Women's Night at The Y

Within the first few years of opening its doors (1884) the YMCA, dedicated to employing and supporting young men, experimented with offering access to female swimmers. Limited to two hours a week, this was short lived. It wasn't until 1930 when the burdens of the Great Depression weighed heavy on the community, was access to swimming and classes made available to girls and women on a regular basis.

In 1946 Seattle YMCA was making steady progress toward integrating its membership, with the support of the National Council of the YMCA to eliminate racial discrimination. By 1970, equal access to all programs was available. Today (2018), five of the seven YMCA Senior Leadership Team members are female and represent a wide range of diversity.

As the role of women in the YMCA, and the country, has evolved we continue to grow programs and services to support and encourage women. Many women still have limited to access to the nutrition and exercise crucial to their health. This is even more true for women seeking culturally appropriate spaces.

In research, conducted by Adina Batnitsky, shows that Muslim women have 14% higher rates of obesity than men because they rarely have access to culturally appropriate spaces for exercise. Nadine Abu-Jubara, President, and Founder of Nadoona a Muslim women’s fitness company says “Without a healthy body you cannot do any of those things. Without a healthy body you cannot properly pray, without a healthy body you cannot do Hajj, without a healthy body you cannot effectively fast. Health is a foundational concept for all of the worship within Islam.”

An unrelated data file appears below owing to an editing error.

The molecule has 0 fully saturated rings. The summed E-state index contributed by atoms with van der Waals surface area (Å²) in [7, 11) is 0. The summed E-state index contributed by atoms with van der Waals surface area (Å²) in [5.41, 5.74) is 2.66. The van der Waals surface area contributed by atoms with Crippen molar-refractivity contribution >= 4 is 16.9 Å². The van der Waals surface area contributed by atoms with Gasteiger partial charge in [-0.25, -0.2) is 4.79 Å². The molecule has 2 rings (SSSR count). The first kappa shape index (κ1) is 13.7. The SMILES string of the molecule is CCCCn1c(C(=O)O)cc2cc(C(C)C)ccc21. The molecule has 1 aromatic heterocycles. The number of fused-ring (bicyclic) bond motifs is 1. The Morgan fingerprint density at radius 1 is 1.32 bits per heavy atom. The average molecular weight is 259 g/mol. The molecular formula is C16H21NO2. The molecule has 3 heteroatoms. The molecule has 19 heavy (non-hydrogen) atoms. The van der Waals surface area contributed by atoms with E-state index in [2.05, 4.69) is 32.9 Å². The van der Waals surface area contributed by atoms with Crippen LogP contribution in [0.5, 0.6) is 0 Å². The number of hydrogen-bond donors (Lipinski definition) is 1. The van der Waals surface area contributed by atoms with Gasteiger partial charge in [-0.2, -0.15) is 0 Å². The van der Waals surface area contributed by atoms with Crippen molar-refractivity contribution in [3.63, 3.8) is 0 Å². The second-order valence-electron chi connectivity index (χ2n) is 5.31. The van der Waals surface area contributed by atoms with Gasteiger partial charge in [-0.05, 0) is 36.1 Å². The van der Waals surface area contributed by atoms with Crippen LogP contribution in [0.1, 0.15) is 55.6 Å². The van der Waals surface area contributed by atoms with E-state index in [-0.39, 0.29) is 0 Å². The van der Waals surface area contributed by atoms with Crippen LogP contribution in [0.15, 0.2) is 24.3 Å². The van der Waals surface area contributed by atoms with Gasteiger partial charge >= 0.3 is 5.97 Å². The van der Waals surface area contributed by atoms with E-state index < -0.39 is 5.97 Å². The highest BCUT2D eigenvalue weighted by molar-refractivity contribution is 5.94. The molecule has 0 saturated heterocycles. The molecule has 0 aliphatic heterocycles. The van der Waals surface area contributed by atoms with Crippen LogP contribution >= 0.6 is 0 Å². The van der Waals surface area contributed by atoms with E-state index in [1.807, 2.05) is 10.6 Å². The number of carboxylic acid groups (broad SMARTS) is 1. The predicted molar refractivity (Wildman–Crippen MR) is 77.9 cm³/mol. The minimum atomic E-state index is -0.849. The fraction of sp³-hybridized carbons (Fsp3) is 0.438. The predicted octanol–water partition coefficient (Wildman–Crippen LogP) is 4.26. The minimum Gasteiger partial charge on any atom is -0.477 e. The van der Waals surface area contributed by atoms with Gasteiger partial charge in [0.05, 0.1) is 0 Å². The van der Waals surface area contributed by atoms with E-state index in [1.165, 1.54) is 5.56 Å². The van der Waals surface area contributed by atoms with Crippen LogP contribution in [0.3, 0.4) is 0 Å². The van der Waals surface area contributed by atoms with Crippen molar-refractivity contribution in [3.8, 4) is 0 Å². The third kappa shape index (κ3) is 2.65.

With the support of local community leaders, the YMCA of Greater Seattle is tackling this challenge. The Northshore and Matt Griffin YMCAs were the first in Seattle to create Women's Only programs. Women's Night is now offered weekly at 5 locations on Saturday and Sunday afternoons. Open to all women, featuring swimming lessons, group exercise, and self-defense.